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May, 6 2024
Medical Technology Clinical Procedures

Personalized TKA: The Role of Robotics and Custom Implants

May, 6 2024

2 minute read

Total knee arthroplasty (TKA) stands as a hope for individuals suffering from debilitating knee osteoarthritis. This surgical intervention not only alleviates pain but also promises improved knee function and long-term survivorship. The prevalence of knee osteoarthritis in the United States is on the rise, and projections indicate a 673% increase in demand for TKA by the year 20301.

Despite its success, a significant portion of patients — approximately 20% — remain dissatisfied post-surgery2. Residual pain, functional outcome, and preoperative expectations emerge as the primary determinants of patient satisfaction. Alarmingly, a substantial number of patients experience persistent pain during daily activities such as walking, climbing stairs, and even running post-TKA3

Recognizing this challenge, the medical community has embarked on a journey of innovation, leveraging technology to enhance patient outcomes and satisfaction.

The TKA mechanical alignment has been commonly used and involves placing implants systematically without considering the natural anatomy of the knee. This method was once considered the best because it was simple and consistent. However, it can lead to big changes in how the knee works, such as imbalanced ligaments and less natural movement, which often leaves patients feeling dissatisfied.

Personalized joint reconstruction has been showing the potential to unlock better TKA outcomes. Medical understanding of knee anatomy and biomechanics has evolved significantly, emphasizing the importance of replicating native knee kinematics during surgery4

Kinematic alignment strategies aim to restore the pre-arthritic native limb alignment and mitigate the need for extensive soft tissue release. Modifications such as inverse kinematic, restricted kinematic, and modified kinematic alignments have been introduced to prevent excessive alignment deviation.

Customized implants and advanced surgical techniques are pivotal in achieving this goal. While navigation systems aid in the accurate placement of cutting blocks, which is followed by freehand bone cutting, robotic systems excel in precise bone sculpting to achieve the desired implant orientation5.

Robotic-assisted surgery, with its precision tools and ability to replicate patient anatomy, facilitates exact bone resections and minimizes soft tissue damage allowing for the tailoring of TKA procedures to individual patients. The customization of the bone cuts and implants helps engineers reduce the thickness and weight of the implants and the amount of bone removed.

Moreover, personalization of TKA has profound implications for reducing the need for intra-operative adaptations. This leads to the "custom implant paradox" phenomenon, where the more personalized TKA implants become, the less reliant surgeons are on intra-operative adaptations, leading to greater standardization of surgical techniques. Therefore, the integration of custom implants enhances overall consistency and efficacy6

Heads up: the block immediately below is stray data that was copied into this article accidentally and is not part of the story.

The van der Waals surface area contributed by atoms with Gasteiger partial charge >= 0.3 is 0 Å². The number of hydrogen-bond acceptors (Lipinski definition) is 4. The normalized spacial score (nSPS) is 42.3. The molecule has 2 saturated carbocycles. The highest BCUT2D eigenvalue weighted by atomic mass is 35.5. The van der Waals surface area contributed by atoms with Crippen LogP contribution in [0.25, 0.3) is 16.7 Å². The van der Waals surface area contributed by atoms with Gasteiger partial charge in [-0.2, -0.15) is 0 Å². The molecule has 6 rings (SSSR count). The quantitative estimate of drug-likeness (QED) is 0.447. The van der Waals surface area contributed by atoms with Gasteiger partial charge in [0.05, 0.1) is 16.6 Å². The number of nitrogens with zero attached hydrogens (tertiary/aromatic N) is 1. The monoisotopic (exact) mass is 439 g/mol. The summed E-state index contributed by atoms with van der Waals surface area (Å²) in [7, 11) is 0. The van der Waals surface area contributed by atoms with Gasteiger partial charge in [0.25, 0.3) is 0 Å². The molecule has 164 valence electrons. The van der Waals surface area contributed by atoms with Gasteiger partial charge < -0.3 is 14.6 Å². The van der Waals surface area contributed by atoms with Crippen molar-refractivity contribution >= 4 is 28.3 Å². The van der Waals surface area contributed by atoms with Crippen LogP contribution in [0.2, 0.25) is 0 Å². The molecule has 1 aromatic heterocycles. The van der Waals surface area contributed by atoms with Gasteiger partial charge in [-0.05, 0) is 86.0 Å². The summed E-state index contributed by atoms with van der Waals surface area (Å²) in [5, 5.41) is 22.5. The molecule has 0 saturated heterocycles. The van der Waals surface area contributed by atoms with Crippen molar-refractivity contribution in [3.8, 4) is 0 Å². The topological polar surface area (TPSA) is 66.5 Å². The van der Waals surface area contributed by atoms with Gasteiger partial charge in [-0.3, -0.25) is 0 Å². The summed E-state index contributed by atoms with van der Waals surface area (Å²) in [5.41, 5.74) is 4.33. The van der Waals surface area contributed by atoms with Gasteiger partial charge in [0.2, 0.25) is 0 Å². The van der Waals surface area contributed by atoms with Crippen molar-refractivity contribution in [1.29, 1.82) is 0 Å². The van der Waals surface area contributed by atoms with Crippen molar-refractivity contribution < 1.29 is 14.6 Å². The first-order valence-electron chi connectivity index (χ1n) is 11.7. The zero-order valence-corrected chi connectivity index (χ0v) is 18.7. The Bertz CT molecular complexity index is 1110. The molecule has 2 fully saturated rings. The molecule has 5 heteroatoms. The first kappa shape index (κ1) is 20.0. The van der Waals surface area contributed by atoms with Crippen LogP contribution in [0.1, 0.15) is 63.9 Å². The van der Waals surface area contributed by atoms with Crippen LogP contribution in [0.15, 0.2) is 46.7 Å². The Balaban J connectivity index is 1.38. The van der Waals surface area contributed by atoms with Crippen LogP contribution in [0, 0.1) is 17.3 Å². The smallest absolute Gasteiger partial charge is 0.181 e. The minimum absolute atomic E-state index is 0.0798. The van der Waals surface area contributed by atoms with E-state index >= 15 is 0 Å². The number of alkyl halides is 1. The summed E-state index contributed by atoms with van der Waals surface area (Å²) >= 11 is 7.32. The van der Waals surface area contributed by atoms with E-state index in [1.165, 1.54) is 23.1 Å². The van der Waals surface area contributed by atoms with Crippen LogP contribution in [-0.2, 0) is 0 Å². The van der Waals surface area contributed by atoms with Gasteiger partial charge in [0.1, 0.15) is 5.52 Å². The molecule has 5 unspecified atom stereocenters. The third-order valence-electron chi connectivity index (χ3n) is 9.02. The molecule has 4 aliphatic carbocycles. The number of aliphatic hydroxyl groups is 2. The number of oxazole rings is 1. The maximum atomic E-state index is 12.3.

The complexities of TKA surgery emphasize the importance of considering it as a holistic process rather than merely a set of implants. This process contains pre-operative imaging and planning, supply chain and hospital workflow, surgeon training and education, customized instruments and implants, as well as standardized surgical techniques and traceability.

While obstacles remain, including concerns about cost and learning curves, the potential benefits of these advancements cannot be understated. 

As we strive towards the vision of a "forgotten joint" — where patients experience seamless mobility and comfort — technologies, such as robotics and customized implants, stand as indispensable allies in pursuing excellence in TKA replacement.


1 - Davis, K. R., & Soti, V. (2024). Effectiveness of Kinematic Alignment-Total Knee Arthroplasty in Treating Preoperative Varus and Valgus Deformities in Patients With Knee Osteoarthritis. Cureus, 16(1).
2 - Minoda, Y. (2023). Alignment techniques in total knee arthroplasty. Journal of Joint Surgery and Research, 1(1), 108-116.
3 - Sappey-Marinier, E., Tibesku, C., Selmi, T. A. S., & Bonnin, M. (2020). Custom total knee arthroplasty. Personalized hip and knee joint replacement, 255-264.
4 - Morcos, M. W., Uhuebor, D., & Vendittoli, P. A. (2023). Overview of the different personalized total knee arthroplasty with robotic assistance, how choosing?. Frontiers in Surgery, 10, 1120908.
5 - Shah, S. M. (2021). After 25 years of computer-navigated total knee arthroplasty, where do we stand today?. Arthroplasty, 3, 1-8.
6 - Saffarini, M., Hirschmann, M. T., & Bonnin, M. (2023). Personalisation and customisation in total knee arthroplasty: the paradox of custom knee implants. Knee Surgery, Sports Traumatology, Arthroscopy, 31(4), 1193-1195.

Peek Health develops innovative technological solutions for preoperative planning, contributing to the increasing quality of orthopedics and healthcare services, providing added value to its surgeons and patient, making the surgery more predictable, effective, and safe.